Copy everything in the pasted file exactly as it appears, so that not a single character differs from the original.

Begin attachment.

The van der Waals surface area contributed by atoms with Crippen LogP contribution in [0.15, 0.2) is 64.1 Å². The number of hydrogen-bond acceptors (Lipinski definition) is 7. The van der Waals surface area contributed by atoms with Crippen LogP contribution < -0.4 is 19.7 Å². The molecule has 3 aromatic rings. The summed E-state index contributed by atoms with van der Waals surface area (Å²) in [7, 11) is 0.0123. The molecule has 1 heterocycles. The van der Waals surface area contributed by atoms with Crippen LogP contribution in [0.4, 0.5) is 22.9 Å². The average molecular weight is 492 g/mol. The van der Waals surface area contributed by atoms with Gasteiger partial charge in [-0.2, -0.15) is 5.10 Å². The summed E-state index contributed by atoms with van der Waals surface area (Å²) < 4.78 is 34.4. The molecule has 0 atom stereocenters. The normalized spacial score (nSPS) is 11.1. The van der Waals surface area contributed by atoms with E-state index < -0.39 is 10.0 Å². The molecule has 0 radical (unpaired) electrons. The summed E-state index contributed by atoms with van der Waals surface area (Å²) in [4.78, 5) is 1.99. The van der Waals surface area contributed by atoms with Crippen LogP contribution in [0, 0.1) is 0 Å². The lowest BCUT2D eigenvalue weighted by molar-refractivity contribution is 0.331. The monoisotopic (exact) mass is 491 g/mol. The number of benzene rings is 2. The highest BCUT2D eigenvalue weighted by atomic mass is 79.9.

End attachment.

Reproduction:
The van der Waals surface area contributed by atoms with Crippen LogP contribution in [0.15, 0.2) is 64.1 Å². The number of hydrogen-bond acceptors (Lipinski definition) is 7. The van der Waals surface area contributed by atoms with Crippen LogP contribution < -0.4 is 19.7 Å². The molecule has 3 aromatic rings. The summed E-state index contributed by atoms with van der Waals surface area (Å²) in [7, 11) is 0.0123. The molecule has 1 heterocycles. The van der Waals surface area contributed by atoms with Crippen LogP contribution in [0.4, 0.5) is 22.9 Å². The average molecular weight is 492 g/mol. The van der Waals surface area contributed by atoms with Gasteiger partial charge in [-0.2, -0.15) is 5.10 Å². The summed E-state index contributed by atoms with van der Waals surface area (Å²) < 4.78 is 34.4. The molecule has 0 atom stereocenters. The normalized spacial score (nSPS) is 11.1. The van der Waals surface area contributed by atoms with E-state index < -0.39 is 10.0 Å². The molecule has 0 radical (unpaired) electrons. The summed E-state index contributed by atoms with van der Waals surface area (Å²) in [4.78, 5) is 1.99. The van der Waals surface area contributed by atoms with Crippen LogP contribution in [0, 0.1) is 0 Å². The lowest BCUT2D eigenvalue weighted by molar-refractivity contribution is 0.331. The monoisotopic (exact) mass is 491 g/mol. The number of benzene rings is 2. The highest BCUT2D eigenvalue weighted by atomic mass is 79.9.